Halloween - Reading worksheet (Level B1)
On the night from October 31st to November 1st it will be "scary" again. Ghosts will be roaming the streets, houses will be gruesomely decorated and pumpkin grimaces will be shining everywhere. But why are we celebrating Halloween and why are we dressing up so scarily?
The name of Halloween comes from the Catholic "All Saints" feast. It has been observed for many years on November 1st. In English, the festival is called "All Hallows" and the evening before, i.e. the 31st of October, is called "All Hallows Evening". The abbreviation for this is Halloween.
Halloween is very popular in the USA. Both children and adults dress up, go from door to door to get sweets or play tricks. In America, this custom is called Trick or Treat. In Germany, for example, the children say “Sweets, otherwise it's sour". If the house residents do not have any sweets on hand, it can happen that the children play little pranks on them. The houses, especially in the US, are decorated very elaborately and "scarily" and everywhere you can see scarily glowing pumpkins.
The festival is originally from Europe when the Celts celebrated "Samhain" festival. The celebration marks the end of summer and the beginning of winter - the dark season. The Celts, who lived in Ireland and Scotland many centuries ago, believed that the spirits of the dead and other supernatural beings visited our world during this time.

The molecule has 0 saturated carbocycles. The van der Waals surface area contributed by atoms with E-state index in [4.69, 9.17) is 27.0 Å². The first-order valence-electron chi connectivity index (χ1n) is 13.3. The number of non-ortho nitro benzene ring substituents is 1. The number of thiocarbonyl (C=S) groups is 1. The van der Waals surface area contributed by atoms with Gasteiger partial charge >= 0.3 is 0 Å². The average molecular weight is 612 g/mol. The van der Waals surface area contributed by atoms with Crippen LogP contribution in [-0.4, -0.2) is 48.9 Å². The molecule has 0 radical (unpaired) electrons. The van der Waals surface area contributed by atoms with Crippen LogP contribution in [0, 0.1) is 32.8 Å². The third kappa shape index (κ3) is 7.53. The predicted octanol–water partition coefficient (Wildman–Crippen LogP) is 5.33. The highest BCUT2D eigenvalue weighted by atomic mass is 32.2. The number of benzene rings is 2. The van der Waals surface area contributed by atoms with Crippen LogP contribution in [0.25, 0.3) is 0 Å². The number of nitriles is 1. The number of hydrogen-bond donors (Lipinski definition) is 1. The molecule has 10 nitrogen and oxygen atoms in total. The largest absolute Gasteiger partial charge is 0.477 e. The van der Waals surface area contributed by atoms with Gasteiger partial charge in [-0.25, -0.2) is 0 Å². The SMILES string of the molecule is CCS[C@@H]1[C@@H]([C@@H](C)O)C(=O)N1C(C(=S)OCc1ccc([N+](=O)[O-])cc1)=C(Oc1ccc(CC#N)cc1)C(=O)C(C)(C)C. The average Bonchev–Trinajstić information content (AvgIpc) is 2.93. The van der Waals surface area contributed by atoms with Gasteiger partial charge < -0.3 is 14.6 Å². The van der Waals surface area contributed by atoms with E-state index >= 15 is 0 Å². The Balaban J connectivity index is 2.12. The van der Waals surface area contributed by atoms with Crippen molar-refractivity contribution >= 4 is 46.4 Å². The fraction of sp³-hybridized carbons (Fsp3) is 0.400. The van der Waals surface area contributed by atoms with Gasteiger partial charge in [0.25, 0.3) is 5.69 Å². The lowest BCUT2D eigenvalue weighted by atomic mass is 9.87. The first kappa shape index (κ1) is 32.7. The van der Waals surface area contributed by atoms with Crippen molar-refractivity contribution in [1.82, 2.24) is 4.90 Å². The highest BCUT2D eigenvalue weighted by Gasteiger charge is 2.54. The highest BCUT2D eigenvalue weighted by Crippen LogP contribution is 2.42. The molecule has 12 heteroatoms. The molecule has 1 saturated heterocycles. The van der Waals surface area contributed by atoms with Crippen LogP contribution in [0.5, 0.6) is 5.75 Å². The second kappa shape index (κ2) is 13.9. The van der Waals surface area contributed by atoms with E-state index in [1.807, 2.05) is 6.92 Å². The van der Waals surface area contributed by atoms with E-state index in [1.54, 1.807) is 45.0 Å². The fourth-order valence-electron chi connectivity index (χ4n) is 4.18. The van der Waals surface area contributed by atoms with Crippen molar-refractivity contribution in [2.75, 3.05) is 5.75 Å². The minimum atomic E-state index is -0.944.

Fearing death was particularly sensible on that night, the Celts disguised themselves to look as scary as possible to make them think they had already died. This way they wanted to trick Death so it would not take them out. Supposedly, people have placed small gifts in front of their homes to appease the spirits that were "visiting" them that night.
One of the most popular Halloween treats is making a Jack-O Lantern. That's what we call the hollowed out pumpkins decorated with scary grimaces. According to an Irish legend, Jack O was, rather a scoundrel. When the devil tried to get Jack O with him, he outsmarted him to cheat on eternal life. The older Jack became, the more eager he wished to find eternal rest. But both the paradise and hell did not want to take him for his cheating actions. The devil gave him a piece of glowing coal from the Hellfire, which Jack put in a hollowed turnip. With the turnip lantern Jack wandered through the darkness. Today, big squashes are used instead of turnips. The bright pumpkin grimaces drive away the evil spirits and therefore look so scary.